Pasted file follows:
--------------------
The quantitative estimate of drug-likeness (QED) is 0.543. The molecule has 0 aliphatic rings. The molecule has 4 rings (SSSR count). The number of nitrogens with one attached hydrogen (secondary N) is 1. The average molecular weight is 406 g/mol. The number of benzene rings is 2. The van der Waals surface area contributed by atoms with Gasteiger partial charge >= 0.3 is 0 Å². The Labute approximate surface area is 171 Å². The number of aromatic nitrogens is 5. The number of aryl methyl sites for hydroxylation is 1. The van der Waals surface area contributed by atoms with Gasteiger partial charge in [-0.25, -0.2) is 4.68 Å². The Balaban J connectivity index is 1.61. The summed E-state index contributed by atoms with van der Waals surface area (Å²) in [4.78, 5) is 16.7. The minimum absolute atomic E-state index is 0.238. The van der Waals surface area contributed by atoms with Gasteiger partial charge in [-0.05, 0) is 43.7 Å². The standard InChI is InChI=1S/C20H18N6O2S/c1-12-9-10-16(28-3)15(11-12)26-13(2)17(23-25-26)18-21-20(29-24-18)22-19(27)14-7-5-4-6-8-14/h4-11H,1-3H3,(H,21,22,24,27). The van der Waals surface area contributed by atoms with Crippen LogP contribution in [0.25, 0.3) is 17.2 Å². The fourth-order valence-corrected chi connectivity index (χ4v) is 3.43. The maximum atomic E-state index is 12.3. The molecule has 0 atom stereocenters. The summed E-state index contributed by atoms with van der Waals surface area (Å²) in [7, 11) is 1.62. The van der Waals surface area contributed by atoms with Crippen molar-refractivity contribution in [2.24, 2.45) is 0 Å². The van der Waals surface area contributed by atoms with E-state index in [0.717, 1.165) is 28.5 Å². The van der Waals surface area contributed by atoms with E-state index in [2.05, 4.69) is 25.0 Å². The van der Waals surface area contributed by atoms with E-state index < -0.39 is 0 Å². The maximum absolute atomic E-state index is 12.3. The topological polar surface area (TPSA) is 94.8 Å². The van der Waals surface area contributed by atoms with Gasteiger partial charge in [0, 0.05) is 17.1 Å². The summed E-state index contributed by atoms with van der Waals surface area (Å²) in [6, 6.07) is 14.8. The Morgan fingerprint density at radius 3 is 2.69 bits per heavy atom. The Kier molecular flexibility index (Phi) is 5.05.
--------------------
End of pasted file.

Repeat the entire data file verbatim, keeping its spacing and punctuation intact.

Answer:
The quantitative estimate of drug-likeness (QED) is 0.543. The molecule has 0 aliphatic rings. The molecule has 4 rings (SSSR count). The number of nitrogens with one attached hydrogen (secondary N) is 1. The average molecular weight is 406 g/mol. The number of benzene rings is 2. The van der Waals surface area contributed by atoms with Gasteiger partial charge >= 0.3 is 0 Å². The Labute approximate surface area is 171 Å². The number of aromatic nitrogens is 5. The number of aryl methyl sites for hydroxylation is 1. The van der Waals surface area contributed by atoms with Gasteiger partial charge in [-0.25, -0.2) is 4.68 Å². The Balaban J connectivity index is 1.61. The summed E-state index contributed by atoms with van der Waals surface area (Å²) in [4.78, 5) is 16.7. The minimum absolute atomic E-state index is 0.238. The van der Waals surface area contributed by atoms with Gasteiger partial charge in [-0.05, 0) is 43.7 Å². The standard InChI is InChI=1S/C20H18N6O2S/c1-12-9-10-16(28-3)15(11-12)26-13(2)17(23-25-26)18-21-20(29-24-18)22-19(27)14-7-5-4-6-8-14/h4-11H,1-3H3,(H,21,22,24,27). The van der Waals surface area contributed by atoms with Crippen LogP contribution in [0.25, 0.3) is 17.2 Å². The fourth-order valence-corrected chi connectivity index (χ4v) is 3.43. The maximum atomic E-state index is 12.3. The molecule has 0 atom stereocenters. The summed E-state index contributed by atoms with van der Waals surface area (Å²) in [7, 11) is 1.62. The van der Waals surface area contributed by atoms with Crippen molar-refractivity contribution in [2.24, 2.45) is 0 Å². The van der Waals surface area contributed by atoms with E-state index in [0.717, 1.165) is 28.5 Å². The van der Waals surface area contributed by atoms with E-state index in [2.05, 4.69) is 25.0 Å². The van der Waals surface area contributed by atoms with E-state index < -0.39 is 0 Å². The maximum absolute atomic E-state index is 12.3. The topological polar surface area (TPSA) is 94.8 Å². The van der Waals surface area contributed by atoms with Gasteiger partial charge in [0, 0.05) is 17.1 Å². The summed E-state index contributed by atoms with van der Waals surface area (Å²) in [6, 6.07) is 14.8. The Morgan fingerprint density at radius 3 is 2.69 bits per heavy atom. The Kier molecular flexibility index (Phi) is 5.05.